BACKGROUND: Accurate assessment of atopic sensitization is pivotal to clinical practice and research. Skin prick test (SPT) and specific IgE (sIgE) are often used interchangeably. Some studies have suggested a disagreement between these two methods, and little is known about their association with allergic diseases. The aims of our study were to evaluate agreement between SPT and sIgE, and to compare their association with allergic diseases in 10-year-old children.
METHODS: Skin prick test, sIgE measurements, and assessment of allergic diseases were performed in children aged 10 years in the Protection against Allergy: STUdy in Rural Environments (PASTURE) cohort. The agreement between SPT and sIgE was assessed by Cohen's kappa coefficient with different cutoff values.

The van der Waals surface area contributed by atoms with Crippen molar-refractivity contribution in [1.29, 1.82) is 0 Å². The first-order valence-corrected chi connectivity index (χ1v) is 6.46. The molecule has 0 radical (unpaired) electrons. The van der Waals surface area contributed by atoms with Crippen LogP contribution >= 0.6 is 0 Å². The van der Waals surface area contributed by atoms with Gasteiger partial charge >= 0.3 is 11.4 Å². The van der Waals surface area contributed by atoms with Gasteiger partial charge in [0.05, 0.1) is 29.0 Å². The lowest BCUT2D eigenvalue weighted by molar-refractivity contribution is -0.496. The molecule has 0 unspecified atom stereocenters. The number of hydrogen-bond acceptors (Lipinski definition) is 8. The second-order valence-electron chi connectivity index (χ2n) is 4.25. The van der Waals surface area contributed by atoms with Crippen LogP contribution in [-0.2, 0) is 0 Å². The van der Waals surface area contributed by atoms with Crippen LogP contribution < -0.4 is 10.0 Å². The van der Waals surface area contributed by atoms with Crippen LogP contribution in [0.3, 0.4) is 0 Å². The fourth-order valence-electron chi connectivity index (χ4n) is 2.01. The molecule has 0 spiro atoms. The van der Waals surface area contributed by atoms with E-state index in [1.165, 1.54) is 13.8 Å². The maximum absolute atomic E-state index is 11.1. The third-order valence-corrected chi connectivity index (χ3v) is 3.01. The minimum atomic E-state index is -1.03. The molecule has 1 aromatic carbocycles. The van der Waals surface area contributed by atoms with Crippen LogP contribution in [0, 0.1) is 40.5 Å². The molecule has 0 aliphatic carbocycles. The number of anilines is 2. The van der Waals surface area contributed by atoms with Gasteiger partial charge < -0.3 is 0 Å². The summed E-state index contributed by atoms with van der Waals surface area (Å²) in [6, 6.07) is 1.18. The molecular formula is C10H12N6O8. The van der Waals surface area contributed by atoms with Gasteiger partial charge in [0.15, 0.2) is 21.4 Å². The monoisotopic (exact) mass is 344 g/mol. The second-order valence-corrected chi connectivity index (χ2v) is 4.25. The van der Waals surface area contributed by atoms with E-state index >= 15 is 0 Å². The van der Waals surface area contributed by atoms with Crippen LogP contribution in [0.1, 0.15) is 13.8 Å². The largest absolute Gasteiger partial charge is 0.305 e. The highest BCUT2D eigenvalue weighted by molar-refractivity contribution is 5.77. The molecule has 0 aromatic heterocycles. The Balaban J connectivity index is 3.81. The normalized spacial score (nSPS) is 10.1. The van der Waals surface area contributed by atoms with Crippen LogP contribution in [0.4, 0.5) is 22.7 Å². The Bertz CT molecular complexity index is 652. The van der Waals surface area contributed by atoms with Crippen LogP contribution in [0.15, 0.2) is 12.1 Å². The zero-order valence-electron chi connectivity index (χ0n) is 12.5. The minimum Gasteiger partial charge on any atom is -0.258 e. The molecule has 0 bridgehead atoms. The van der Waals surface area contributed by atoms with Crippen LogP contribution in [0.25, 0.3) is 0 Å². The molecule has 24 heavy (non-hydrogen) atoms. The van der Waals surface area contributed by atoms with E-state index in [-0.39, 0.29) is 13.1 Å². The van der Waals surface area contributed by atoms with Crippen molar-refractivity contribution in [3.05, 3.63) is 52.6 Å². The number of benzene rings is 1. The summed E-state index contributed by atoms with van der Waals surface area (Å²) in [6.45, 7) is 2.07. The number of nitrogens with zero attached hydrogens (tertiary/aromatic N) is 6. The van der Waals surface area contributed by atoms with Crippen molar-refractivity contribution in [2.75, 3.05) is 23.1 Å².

RESULTS: Skin prick tests and sIgE were performed in 529 children. The highest agreement (κ=.44) was found with a cutoff value of 3 and 5 mm for SPT, and 3.5 IU/mL for sIgE. The area under the curve (AUC) obtained with SPT was not significantly different from that obtained with sIgE. For asthma and hay fever, SPT (cutoff value at 3 mm) had a significantly higher specificity (P<.0001) than sIgE (cutoff value at 0.35 IU/mL) and the specificity was not different between both tests (P=.1088).
CONCLUSION: Skin prick test and sIgE display moderate agreement, but have a similar AUC for allergic diseases. At the cutoff value of 3 mm for SPT and 0.35 IU/mL for sIgE, SPT has a higher specificity for asthma and hay fever than sIgE without difference for sensitivity.